As gas inflation creeps faster and the price of a gallon of gas passes the $3 mark, electric cars for saleare becoming more and more popular. So what are the most popular vehicles and how can you purchase one at the lowest price? The top five most popular electric cars for sale (including the world's fastest) are:
- The Nissan LEAF: Nissan is creating a whole infrastructure to support its electric-only vehicle, the Leaf. Surprisingly affordable, the manufacturer has put a list price on it of $32,780, before any sort of tax credit–which apparently will be continuing past its supposed Dec. 31 expiration date–so the price will ultimately be $25,280. At the same time, the manufacturer is selling an overnight charging station that must be installed by a Nissan technician that will retail for about $2,200 and will require a 120/240 volt service, so you may have to rewire your home if you purchase this all-electric. At the moment, the Leaf looks like it is the best electric car for sale.
- The Chevrolet Volt: An all-electric with a twist, the $41,000 Volt is a quasi-gas/electric vehicle that is not a hybrid. Before scratching your head, the reason you can call it quasi-gas/electric is that the Volt runs strictly off a 48 kWh Lithium-ion battery pack that is charged solely by a small 1.4-liter four-cylinder engine whose sole task is to keep the battery charged. Unlike the other electric cars for sale, where the engine also helps the electric motor, the Volt's gas motor is strictly a charging motor. It cuts in after the Volt's standard overnight charge has wound down and you are nearing the 40-mile limit.
- The Tesla Model S: Tesla’s stunning Model S launched with loads of accolade and fanfare, with the initial model year’s run of cars already sold out through pre-orders. The family-size battery-electric car, with optional seating for up to 7 (thanks to a small rear jump seat) sets some lofty standards for the entire EV field, including up to 300 miles in range with the addition of a larger, more robust battery. And then there’s the price. The Tesla Model S starts at a rather reasonable $49,990 (after the full Federal tax credit of $7,500) with its 160-mile-range battery pack. Tesla pioneered long-range electric cars with its $100,000-plus Roadster, and is now primed to bring its considerable knowledge to a much more civil, everyday package and at half the price. Sounds like a recipe for success if we’ve ever heard one.
- The Mitsubishi i-MiEV: The i-MiEV offers an estimated cruising range of 85 miles from its 16 kWh lithium-ion battery pack. By contrast, the Nissan LEAF has a range of 100 miles from a 24 kWh battery pack. Although the i-MiEV’s range is slightly less, higher watt-for-watt efficiency means it will cost you less to own. The battery pack takes 22.5 hours to fully charge from a standard home 110-volt outlet, or only 6 hours from the extra-cost 240-volt EVSE charging dock. Moreover, the i-MiEV takes only 30 minutes to charge to 80% capacity using Level 3 public quick-charging stations. Mitsubishi’s new electric seats four adults in relative comfort and offers an outstanding 50.0 cu. ft. of cargo capacity with the rear seat folded down. Though its motor only outputs 49 kW or 66 horsepower, the car’s low weight help it reach an 80 mph top speed. Unlike the LEAF, the i-MiEV is rear-wheel drive with its electric motor mounted in the rear.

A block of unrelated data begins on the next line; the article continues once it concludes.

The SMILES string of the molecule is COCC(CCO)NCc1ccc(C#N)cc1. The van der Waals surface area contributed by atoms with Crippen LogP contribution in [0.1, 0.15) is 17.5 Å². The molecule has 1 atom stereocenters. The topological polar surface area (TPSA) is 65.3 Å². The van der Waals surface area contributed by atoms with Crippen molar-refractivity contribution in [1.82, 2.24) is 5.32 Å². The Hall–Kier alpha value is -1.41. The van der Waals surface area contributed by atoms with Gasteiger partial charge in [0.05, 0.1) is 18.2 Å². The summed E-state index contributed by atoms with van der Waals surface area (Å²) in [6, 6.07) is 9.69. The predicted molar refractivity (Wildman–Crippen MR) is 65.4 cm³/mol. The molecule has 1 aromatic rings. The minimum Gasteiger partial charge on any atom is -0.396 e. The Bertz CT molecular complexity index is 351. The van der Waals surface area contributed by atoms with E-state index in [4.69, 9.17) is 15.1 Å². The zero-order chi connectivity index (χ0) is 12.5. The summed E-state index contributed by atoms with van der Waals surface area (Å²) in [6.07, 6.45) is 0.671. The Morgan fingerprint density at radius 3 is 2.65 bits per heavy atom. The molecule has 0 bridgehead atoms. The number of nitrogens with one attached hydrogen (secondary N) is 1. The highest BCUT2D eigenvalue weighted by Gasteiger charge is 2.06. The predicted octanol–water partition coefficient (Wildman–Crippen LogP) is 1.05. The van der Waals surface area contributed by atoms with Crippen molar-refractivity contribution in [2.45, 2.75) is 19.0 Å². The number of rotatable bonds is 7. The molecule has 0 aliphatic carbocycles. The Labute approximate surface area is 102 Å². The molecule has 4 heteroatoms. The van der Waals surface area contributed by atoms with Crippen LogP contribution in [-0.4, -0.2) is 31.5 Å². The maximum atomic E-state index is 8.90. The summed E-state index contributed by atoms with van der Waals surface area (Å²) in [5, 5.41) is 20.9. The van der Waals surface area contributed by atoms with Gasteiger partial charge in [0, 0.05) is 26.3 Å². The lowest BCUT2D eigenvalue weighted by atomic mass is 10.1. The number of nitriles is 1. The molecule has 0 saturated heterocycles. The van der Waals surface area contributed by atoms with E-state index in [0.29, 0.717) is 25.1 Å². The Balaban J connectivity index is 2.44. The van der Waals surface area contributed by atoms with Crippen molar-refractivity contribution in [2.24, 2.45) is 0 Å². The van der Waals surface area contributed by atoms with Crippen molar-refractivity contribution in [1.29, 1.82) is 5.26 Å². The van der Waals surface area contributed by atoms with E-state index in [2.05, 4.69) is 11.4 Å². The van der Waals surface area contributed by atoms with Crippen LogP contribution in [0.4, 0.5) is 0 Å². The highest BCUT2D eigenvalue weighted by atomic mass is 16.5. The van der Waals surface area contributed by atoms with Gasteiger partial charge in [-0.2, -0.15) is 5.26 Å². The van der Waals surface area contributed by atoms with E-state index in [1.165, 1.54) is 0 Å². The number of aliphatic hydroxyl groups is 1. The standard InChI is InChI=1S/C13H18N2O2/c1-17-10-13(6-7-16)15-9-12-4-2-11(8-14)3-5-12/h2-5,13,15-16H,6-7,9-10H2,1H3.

- The Honda Fit EV: Honda has very quietly pulled a fast one on all its major competitors in the quickly expanding EV market. The forward-thinking Japanese company’s new Fit EV has been rated by the EPA as more efficient than any of its competitors and more importantly has the greatest driving range of any production electric car currently at market. The Fit EV is based on Honda’s much-loved Fit subcompact, which in gas-powered form is one of the lightest vehicles on the market. That helps the electric car to 118 MPGe on the highway. A lighter platform means a smaller battery is all that is necessary, which leads to weight savings and an efficiency boost.
- The Ford Focus Electric : Ford is proud of its new Ford Focus Electric EV, and really wants you to buy one. Ford hasn't exactly been setting the sales charts ablaze with its EV despite a mostly positive reception, with just 685 units sold in 2012. As such, the Focus Electric has received a solid price price drop for the new year, now starting from $37,200 plus destination. But that’s just where the savings begin. Incentives vary from region to region, so be sure to check the most recent pricing here.
How to Get These for a Cheap Price
Barring going out and buying one of the available electric cars for sale, you can convert an existing vehicle. If you have access to an old vehicle you don't care about, you can convert your own vehicle into an EV. You can probably have your own personal EV on the road for less than $5,000 in fairly short order.
- Nissan LEAF in stock nationwide: The Nissan LEAF is widely available and should be in stock at most Nissan dealerships across the country. Pricing will be less than $25,000 due to the introduction of a more affordable trim.
- Purchase a Chevy Volt: Widespread production has commenced, and you can probably take advantage of existing tax credits by ordering now.
- Purchasing a Tesla: Yes, it is expensive, but it is also on the road and if you happen to live near one of the 19 dealers (likely to expand) of these electric cars for sale, you will probably save substantially.